The Jeweled Ibis by J.C. Kofoed
The Jeweled Ibis – a sailor gets mixed up in a quest to find the elixir that will bring an ancient Egyptian prophetess back to life.
In The Jeweled Ibis, sailor Dave Hudson gets mixed up in a quest to find the elixir that will bring an ancient Egyptian prophetess back to life. Pursued by the priests of the Theban Zeus, the quest takes him from Alexandria, Egypt to London, back to Alexandria and then out into the desert to a hidden pyramid on the high plateau.
This full length novel was originally published in two parts in 1919 in The Thrill Book Semi-Monthly Magazine.
THE JEWELED IBIS – PART ONE
Chapter I – SOMETHING OF MYSTERY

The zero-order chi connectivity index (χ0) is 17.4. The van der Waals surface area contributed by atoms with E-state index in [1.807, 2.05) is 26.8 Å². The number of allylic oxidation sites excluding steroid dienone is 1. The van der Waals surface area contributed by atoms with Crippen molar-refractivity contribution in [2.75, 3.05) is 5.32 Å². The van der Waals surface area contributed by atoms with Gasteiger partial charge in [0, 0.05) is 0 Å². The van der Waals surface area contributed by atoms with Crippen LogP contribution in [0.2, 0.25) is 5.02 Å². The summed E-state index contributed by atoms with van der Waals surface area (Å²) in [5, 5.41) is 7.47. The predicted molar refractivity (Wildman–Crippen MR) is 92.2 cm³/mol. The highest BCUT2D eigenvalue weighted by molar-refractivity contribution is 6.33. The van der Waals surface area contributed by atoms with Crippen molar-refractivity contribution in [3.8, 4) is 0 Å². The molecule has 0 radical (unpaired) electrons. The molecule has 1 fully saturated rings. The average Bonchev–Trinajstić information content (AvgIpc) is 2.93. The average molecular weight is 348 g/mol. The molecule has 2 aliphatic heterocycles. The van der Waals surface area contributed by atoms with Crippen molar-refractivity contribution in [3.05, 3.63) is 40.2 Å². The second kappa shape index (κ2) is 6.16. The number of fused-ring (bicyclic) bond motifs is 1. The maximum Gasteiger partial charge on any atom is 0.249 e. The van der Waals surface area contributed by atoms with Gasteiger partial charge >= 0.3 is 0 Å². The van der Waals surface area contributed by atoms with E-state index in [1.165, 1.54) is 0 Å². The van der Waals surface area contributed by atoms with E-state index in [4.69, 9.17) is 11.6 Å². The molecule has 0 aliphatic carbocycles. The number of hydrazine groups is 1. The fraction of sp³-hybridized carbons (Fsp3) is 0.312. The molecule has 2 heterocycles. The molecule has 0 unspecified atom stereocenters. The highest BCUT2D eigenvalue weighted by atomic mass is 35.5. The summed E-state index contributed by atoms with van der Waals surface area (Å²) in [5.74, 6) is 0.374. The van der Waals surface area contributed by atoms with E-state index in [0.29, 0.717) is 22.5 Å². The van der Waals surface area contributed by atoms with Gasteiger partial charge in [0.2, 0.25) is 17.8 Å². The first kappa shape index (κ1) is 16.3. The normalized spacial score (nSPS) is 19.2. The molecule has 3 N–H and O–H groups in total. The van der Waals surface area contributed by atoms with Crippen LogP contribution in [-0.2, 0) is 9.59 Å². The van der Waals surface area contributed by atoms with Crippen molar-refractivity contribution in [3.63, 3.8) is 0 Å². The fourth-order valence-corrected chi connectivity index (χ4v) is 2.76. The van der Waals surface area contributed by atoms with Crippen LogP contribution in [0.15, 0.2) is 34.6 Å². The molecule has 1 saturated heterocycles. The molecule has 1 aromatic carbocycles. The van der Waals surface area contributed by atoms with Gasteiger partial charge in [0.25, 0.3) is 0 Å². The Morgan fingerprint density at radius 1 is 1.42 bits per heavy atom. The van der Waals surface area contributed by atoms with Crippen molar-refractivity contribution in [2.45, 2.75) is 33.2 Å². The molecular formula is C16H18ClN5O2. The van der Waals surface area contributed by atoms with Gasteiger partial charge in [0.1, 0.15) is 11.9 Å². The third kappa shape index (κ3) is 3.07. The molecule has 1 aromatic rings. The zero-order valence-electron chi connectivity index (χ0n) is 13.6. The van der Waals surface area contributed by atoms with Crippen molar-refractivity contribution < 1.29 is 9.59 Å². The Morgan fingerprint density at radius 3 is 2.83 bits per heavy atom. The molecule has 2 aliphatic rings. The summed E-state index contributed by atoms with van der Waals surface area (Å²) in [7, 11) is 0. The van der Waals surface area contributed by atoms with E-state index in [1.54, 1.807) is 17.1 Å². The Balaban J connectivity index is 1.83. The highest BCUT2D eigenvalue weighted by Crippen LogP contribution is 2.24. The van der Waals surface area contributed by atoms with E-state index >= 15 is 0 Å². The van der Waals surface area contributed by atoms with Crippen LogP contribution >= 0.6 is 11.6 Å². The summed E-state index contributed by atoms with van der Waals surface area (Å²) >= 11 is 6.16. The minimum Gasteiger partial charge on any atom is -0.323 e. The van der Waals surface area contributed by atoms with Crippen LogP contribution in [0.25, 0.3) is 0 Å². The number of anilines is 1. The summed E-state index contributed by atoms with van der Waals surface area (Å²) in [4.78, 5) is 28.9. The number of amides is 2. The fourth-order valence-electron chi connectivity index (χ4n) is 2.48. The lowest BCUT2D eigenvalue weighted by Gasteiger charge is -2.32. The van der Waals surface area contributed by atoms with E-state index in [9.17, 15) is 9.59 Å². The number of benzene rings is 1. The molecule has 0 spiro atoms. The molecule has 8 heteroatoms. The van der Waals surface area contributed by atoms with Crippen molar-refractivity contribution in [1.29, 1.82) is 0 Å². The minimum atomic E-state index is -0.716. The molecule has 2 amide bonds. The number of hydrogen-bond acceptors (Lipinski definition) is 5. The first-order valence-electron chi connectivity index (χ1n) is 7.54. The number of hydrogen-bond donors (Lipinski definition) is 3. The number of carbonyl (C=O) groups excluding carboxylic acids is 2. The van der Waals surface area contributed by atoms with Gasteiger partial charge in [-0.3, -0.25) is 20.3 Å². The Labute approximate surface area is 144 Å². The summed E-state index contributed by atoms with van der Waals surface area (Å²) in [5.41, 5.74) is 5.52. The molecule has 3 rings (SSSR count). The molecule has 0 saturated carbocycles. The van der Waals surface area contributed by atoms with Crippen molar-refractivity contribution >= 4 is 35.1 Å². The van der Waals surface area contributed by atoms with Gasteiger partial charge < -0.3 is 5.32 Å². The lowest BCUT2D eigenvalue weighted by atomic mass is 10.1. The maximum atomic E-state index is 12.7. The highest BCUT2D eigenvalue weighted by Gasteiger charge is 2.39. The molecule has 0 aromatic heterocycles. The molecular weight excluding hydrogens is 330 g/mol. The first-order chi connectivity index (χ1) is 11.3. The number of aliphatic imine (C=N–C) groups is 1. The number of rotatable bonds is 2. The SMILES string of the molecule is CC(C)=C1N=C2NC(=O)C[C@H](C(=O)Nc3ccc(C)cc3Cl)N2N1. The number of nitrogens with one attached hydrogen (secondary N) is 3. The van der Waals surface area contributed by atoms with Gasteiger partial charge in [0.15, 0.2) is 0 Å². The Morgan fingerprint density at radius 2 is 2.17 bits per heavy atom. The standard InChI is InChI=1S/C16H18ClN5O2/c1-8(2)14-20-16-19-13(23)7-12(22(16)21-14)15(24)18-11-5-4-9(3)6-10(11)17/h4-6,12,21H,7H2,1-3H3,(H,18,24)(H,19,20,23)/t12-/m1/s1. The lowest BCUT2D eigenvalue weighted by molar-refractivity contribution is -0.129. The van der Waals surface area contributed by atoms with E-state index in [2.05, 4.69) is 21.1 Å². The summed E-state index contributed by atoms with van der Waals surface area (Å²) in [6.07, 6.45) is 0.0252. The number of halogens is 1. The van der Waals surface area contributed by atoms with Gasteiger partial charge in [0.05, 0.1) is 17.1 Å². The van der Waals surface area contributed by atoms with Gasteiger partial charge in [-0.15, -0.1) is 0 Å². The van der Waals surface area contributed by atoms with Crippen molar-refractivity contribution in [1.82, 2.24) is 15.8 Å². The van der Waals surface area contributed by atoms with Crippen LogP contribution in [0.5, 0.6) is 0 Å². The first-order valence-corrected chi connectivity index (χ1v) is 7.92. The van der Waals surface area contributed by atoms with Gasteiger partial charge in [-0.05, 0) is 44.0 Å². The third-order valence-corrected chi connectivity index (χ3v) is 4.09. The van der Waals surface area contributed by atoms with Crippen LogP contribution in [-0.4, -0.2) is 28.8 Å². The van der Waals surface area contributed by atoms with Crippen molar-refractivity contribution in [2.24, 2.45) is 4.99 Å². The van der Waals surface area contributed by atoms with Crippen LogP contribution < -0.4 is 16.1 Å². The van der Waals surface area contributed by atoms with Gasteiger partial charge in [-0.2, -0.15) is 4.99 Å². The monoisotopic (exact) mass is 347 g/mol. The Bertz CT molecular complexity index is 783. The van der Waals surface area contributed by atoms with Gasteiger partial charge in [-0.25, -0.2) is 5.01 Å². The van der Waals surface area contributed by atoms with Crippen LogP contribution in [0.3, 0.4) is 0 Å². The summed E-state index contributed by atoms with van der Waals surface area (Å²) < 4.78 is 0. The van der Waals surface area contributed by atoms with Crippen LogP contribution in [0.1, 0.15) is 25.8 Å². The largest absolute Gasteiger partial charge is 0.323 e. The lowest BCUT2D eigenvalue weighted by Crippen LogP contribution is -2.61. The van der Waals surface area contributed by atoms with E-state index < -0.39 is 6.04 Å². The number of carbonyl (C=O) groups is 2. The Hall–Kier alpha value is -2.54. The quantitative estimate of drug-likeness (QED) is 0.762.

Chapter II – IN THE DARKNESS
Chapter III – NOT KNOWN
Chapter IV – THE STORY OF THE IBIS
Chapter V – MISSING
Chapter VI – THE CLASH
THE JEWELED IBIS – PART TWO
Synopsis Of Preceding Chapters
Chapter VII – IN THE DESERT
Chapter VIII – IN THE PYRAMID
Chapter IX – LURKING UNSEEN
Chapter X – IN THE BALANCE
Chapter XI – AIWA
John Christian Kofoed (1894-1979) and his twin brother William were born in Philadelphia, Pennsylvania in 1894. John died in 1979. The Kofoed twins began to become interested in writing in high school when they contributed to their school newsletter. After graduation from high school, the brothers began to work for The Philadelphia Daily Public Ledger.
During World War I, brother William served in the infantry while Jack served as a war correspondent in France. After the war, the brothers resumed their literary careers with William becoming a founding editor for Fiction House and Jack writing for a number of magazines such as Fight Stories, Sport Story, All-American Sports, Champion Sports, Ace Sports, Thrilling Football, Popular Sports, Popular Detective, G-Men, and Thrilling Adventures.